Senate Republicans announced Thursday that they have put nearly all of their eggs into one amendment basket.

Sen. John ThuneJohn Randolph ThuneCongress races to beat deadline on shutdown Hillicon Valley: House passes anti-robocall bill | Senators inch forward on privacy legislation | Trump escalates fight over tech tax | Illinois families sue TikTok | Senators get classified briefing on ransomware Senators inch forward on federal privacy bill MORE (R-S.D.) combined several GOP amendments proposed to a five-month extension of federal unemployment insurance and submitted one encompassing amendment.


The Senate is set to pass a bipartisan plan from Sens. Jack Reed (D-R.I.) and Dean Heller (R-Nev.) to provide retroactive benefits to more than 2 million people who lost their unemployment benefits after the program expired on Dec. 28. 

The measure is fully paid for and has five Republican co-sponsors, making final passage nearly certain Thursday. On Wednesday, the Senate voted 61-38 to end debate on the deal.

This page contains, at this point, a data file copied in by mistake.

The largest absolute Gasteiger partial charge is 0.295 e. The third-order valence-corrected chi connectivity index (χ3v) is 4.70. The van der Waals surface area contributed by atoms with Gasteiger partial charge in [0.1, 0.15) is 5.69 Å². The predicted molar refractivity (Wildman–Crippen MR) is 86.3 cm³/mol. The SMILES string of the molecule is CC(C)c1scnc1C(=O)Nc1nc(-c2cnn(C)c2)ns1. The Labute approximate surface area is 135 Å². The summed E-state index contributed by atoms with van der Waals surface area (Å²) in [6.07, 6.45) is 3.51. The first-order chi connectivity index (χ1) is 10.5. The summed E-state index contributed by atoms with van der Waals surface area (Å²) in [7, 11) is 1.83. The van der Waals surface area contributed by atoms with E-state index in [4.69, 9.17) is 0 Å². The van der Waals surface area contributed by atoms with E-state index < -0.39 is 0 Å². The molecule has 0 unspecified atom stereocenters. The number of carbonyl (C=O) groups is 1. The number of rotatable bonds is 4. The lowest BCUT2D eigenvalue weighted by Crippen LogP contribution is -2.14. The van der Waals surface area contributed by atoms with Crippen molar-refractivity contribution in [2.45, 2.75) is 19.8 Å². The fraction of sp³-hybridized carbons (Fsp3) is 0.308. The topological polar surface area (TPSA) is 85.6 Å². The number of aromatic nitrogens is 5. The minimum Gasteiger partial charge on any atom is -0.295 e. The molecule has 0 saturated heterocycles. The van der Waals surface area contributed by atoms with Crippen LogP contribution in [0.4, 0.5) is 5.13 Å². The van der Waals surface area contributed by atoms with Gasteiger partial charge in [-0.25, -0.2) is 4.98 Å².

But many Republicans filed amendments to the bill even after Senate Majority Leader Harry (D-Nev.) said he wouldn’t allow votes on GOP amendments.

"We have serious job-creating proposals that don’t get a chance to see the light of day because the majority party in the Senate blocks amendments," Thune said on the floor. "Another meager government check isn’t the way to a better and brighter future."

Thune and other Republicans accused Democrats of treating the symptom of unemployment rather than treating the cause by passing legislation to create more jobs.

“Rather than simply trying to perpetually treat the symptoms of unemployment and allowing Americans to suffer in the stagnant Obama economy, it’s time for Congress to get serious about addressing the cause of the problem,” Thune said Thursday. “No matter how you spin it, no matter what government benefit you try to throw at it, there is no substitute for a job.”

Thune's large amendment includes ideas such as repealing ObamaCare, approving construction of the Keystone XL pipeline, stopping Environmental Protection Agency regulations and giving businesses tax breaks.

“My amendment would help create good-paying jobs by reining in burdensome regulatory requirements, shielding workers from the damaging effects of ObamaCare, approving the Keystone XL pipeline and providing permanent tax relief to employers looking to expand and hire,” Thune said.

Thune is calling his amendment the Good Jobs, Good Wages, and Good Hours Act.

It’s unlikely that Reid will allow a vote on the amendment, but Thune could offer it again when the Senate moves on to other job-related measures in coming weeks, such as increasing the federal minimum wage and addressing equal pay for women.